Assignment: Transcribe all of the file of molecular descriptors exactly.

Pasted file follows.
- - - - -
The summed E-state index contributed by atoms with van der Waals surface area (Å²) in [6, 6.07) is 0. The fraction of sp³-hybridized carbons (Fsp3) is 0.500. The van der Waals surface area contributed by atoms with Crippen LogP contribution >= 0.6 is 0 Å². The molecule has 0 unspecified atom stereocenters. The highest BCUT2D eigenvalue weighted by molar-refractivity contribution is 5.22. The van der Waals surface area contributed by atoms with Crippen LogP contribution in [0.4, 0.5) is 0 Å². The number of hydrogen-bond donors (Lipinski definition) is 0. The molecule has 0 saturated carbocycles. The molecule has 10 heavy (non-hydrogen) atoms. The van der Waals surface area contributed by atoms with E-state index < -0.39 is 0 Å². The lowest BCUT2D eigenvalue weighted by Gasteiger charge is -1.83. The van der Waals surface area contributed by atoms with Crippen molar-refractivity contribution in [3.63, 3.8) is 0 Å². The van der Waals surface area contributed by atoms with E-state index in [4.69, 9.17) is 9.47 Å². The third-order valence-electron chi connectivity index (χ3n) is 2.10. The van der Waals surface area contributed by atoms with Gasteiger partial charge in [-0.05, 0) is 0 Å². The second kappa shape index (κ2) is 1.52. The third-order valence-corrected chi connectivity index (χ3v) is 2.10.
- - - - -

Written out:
The summed E-state index contributed by atoms with van der Waals surface area (Å²) in [6, 6.07) is 0. The fraction of sp³-hybridized carbons (Fsp3) is 0.500. The van der Waals surface area contributed by atoms with Crippen LogP contribution >= 0.6 is 0 Å². The molecule has 0 unspecified atom stereocenters. The highest BCUT2D eigenvalue weighted by molar-refractivity contribution is 5.22. The van der Waals surface area contributed by atoms with Crippen LogP contribution in [0.4, 0.5) is 0 Å². The number of hydrogen-bond donors (Lipinski definition) is 0. The molecule has 0 saturated carbocycles. The molecule has 10 heavy (non-hydrogen) atoms. The van der Waals surface area contributed by atoms with E-state index < -0.39 is 0 Å². The lowest BCUT2D eigenvalue weighted by Gasteiger charge is -1.83. The van der Waals surface area contributed by atoms with Crippen molar-refractivity contribution in [3.63, 3.8) is 0 Å². The van der Waals surface area contributed by atoms with E-state index in [4.69, 9.17) is 9.47 Å². The third-order valence-electron chi connectivity index (χ3n) is 2.10. The van der Waals surface area contributed by atoms with Gasteiger partial charge in [-0.05, 0) is 0 Å². The second kappa shape index (κ2) is 1.52. The third-order valence-corrected chi connectivity index (χ3v) is 2.10.